Table 3: Comparing modified “inception-score” values for GAN and DeLiGAN across sketches from the ‘dissimilar’ categories. The entries represent score’s mean value and standard deviation for the category.

In complicated multi-modal settings, the data may be disproportionally distributed among the modes such that some of the modes contain relatively more data points. In this situation, the generator in baseline GAN tends to fit the latent distribution to the mode with maximum data as dictated by the Jensen-Shannon Divergence [23]. This results in low diversity among the generated samples since a section of the data distribution is sometimes overlooked by the generator network. This effect is especially pronounced in low data regimes because the number of modes in the image space increase due to the non-availability of data connecting some of the modes. As a result, the generator tries to fit to a small fraction of the already limited data. This is consistent with our experimental results wherein the diversity and quality of samples produced by baseline GANs deteriorate with decreasing amounts of training data (MNIST – Figure 4, CIFAR – Figure 5) or increasing diversity of the training data (Sketches – Figure 6).

Our design decision of having a trainable mixture model for latent space can be viewed as an algorithmic “plug-in” that can be added to almost any GAN framework including recently proposed models [24, 21] to obtain better performance on diverse data. Finally, it is also important to note that our model is still constrained by the modelling capacity of the underlying GAN framework itself. Hence, as we employ better GAN frameworks on top of our mixture of Gaussians layer, we can expect the model to generate realistic, high-quality samples.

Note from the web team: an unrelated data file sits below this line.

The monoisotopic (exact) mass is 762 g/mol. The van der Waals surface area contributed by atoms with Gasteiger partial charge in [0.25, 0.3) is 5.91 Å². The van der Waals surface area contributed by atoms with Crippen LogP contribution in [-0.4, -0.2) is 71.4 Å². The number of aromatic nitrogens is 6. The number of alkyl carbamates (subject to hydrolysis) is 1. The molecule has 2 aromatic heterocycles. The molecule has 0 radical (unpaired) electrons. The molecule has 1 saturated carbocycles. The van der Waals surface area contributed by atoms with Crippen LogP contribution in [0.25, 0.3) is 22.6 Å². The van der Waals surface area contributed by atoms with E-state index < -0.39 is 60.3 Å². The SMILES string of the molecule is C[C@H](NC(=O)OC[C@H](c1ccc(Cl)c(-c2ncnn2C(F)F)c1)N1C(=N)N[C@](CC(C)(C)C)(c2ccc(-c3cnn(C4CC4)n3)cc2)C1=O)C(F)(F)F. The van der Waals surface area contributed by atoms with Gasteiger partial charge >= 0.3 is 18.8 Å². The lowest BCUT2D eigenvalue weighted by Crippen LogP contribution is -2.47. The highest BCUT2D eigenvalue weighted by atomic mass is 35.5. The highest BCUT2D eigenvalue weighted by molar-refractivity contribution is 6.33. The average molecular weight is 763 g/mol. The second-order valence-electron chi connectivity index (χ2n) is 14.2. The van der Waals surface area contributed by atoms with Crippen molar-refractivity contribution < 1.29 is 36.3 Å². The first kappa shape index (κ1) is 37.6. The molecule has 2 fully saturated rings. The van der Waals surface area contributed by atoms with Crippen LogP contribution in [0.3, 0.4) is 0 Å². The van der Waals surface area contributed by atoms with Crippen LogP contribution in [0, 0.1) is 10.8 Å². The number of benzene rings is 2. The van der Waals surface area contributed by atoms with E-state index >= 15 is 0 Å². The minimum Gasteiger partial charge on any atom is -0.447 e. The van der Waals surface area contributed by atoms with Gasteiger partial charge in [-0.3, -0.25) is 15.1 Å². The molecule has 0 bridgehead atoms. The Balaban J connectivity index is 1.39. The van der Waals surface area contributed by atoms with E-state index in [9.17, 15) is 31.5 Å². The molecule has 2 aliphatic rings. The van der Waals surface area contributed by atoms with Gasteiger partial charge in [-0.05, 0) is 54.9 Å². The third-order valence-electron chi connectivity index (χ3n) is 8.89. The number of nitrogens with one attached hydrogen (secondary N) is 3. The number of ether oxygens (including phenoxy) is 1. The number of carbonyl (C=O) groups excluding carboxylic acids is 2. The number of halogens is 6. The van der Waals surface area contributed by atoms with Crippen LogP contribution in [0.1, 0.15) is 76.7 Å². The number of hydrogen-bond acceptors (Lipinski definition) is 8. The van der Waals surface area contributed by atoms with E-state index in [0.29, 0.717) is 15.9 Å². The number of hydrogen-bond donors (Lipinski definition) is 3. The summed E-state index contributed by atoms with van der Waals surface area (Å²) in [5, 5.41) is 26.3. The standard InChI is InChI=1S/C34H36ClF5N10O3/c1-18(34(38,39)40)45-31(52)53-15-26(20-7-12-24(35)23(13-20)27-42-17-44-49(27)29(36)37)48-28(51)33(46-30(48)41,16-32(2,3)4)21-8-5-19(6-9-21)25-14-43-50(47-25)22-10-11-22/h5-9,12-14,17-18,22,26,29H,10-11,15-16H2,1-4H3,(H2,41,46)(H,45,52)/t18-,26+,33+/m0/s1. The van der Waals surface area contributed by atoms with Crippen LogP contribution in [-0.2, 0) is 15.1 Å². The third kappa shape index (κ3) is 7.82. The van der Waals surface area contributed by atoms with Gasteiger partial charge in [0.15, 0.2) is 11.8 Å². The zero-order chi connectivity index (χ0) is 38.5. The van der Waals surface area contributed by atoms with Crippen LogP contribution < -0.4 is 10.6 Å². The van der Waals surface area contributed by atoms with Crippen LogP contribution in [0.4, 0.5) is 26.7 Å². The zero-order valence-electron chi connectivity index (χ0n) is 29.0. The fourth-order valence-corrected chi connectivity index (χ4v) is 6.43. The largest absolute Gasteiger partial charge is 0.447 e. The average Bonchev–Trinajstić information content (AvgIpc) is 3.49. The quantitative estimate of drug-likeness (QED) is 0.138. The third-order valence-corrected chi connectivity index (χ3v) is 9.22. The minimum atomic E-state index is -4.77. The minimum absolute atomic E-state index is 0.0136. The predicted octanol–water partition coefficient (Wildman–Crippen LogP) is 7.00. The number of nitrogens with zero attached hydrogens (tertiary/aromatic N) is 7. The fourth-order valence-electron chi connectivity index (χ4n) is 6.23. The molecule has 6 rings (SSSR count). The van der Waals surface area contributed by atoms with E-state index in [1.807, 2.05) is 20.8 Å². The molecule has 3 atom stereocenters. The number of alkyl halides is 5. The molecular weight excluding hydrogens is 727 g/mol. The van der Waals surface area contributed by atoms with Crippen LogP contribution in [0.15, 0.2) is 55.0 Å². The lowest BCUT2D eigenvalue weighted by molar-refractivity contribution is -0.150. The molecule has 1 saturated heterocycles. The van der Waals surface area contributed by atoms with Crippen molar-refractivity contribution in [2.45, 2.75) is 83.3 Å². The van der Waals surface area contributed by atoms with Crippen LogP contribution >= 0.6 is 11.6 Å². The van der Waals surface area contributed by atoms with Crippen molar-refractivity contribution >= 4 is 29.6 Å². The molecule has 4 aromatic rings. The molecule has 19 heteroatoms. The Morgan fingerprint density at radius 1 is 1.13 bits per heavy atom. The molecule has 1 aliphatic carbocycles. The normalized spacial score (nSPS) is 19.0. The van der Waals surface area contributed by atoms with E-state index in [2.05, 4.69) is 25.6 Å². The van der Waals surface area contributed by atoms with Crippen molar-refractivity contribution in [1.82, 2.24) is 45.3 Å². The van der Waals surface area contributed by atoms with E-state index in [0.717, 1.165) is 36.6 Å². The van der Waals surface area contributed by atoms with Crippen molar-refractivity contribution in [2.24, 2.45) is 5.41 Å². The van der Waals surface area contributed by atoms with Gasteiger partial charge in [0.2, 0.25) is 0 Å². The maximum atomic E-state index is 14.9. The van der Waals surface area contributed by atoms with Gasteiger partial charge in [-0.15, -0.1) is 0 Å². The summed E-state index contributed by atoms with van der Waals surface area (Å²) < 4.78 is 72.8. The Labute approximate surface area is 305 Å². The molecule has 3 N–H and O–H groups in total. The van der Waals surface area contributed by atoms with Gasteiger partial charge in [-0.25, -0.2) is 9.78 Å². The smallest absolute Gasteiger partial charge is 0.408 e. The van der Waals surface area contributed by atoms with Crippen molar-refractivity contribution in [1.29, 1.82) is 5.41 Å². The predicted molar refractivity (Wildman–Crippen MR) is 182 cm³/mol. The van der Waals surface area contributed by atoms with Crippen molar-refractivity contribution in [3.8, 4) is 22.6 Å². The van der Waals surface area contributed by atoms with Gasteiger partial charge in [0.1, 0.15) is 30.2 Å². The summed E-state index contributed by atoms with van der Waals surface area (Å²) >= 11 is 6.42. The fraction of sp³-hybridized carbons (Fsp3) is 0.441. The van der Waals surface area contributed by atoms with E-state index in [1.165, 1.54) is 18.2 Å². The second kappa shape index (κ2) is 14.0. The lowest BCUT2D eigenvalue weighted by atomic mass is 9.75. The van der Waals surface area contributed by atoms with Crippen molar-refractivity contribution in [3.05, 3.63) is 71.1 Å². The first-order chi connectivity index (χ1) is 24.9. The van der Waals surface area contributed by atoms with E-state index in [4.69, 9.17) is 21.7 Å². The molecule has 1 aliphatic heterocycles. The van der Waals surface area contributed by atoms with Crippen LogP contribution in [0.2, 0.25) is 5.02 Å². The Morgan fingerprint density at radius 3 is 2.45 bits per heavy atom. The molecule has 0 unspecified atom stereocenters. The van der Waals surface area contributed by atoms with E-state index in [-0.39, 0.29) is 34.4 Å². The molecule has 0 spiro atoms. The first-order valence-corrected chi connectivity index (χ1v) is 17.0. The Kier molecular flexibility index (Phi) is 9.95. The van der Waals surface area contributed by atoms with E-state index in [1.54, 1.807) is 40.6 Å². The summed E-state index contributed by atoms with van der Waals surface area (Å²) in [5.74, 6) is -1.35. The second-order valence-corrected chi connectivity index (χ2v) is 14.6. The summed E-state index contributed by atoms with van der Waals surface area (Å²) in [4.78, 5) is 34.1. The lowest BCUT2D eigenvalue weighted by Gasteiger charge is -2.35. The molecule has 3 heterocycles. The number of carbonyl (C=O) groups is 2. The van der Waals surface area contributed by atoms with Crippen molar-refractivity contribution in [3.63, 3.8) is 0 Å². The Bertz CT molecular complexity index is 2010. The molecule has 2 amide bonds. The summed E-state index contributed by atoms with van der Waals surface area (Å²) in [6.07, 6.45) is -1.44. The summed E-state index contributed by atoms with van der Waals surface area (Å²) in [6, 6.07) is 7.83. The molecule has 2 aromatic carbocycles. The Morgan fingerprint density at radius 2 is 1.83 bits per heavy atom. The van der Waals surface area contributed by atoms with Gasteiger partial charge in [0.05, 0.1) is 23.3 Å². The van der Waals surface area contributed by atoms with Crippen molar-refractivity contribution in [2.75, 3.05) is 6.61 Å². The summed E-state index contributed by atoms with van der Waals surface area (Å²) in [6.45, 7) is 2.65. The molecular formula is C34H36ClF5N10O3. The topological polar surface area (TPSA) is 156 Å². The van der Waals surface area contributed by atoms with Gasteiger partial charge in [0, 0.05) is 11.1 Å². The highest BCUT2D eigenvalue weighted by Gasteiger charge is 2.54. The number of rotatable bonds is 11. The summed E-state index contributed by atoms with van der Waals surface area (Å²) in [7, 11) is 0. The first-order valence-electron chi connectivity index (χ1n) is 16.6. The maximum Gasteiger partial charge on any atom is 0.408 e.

7 Conclusions and Future Work

In this work, we have shown that reparameterizing the latent space in GANs as a mixture model can lead to a powerful generative model. Via experiments across a diverse set of modalities (digits, hand-drawn object sketches and color photos of objects), we have observed that this seemingly simple modification helps stabilize the model and produce diverse samples even in low data scenarios. Currently, our mixture model setup incorporates some simplifying assumptions (diagonal covariance matrix for each component, equally weighted mixture components) which limit the ability of our model to approximate more complex distributions. These parameters can be incorporated into our learning scheme to better approximate the underlying latent distribution. The source code for training DeLiGAN models and computing modified inception score can be accessed at

8 Acknowledgements

We would like to thank our anonymous reviewers for their suggestions, NVIDIA for their contribution of Tesla K40 GPU, Qualcomm India for their support to Ravi Kiran Sarvadevabhatla via the Qualcomm Innovation Fellowship and Google Research India for their travel grant support.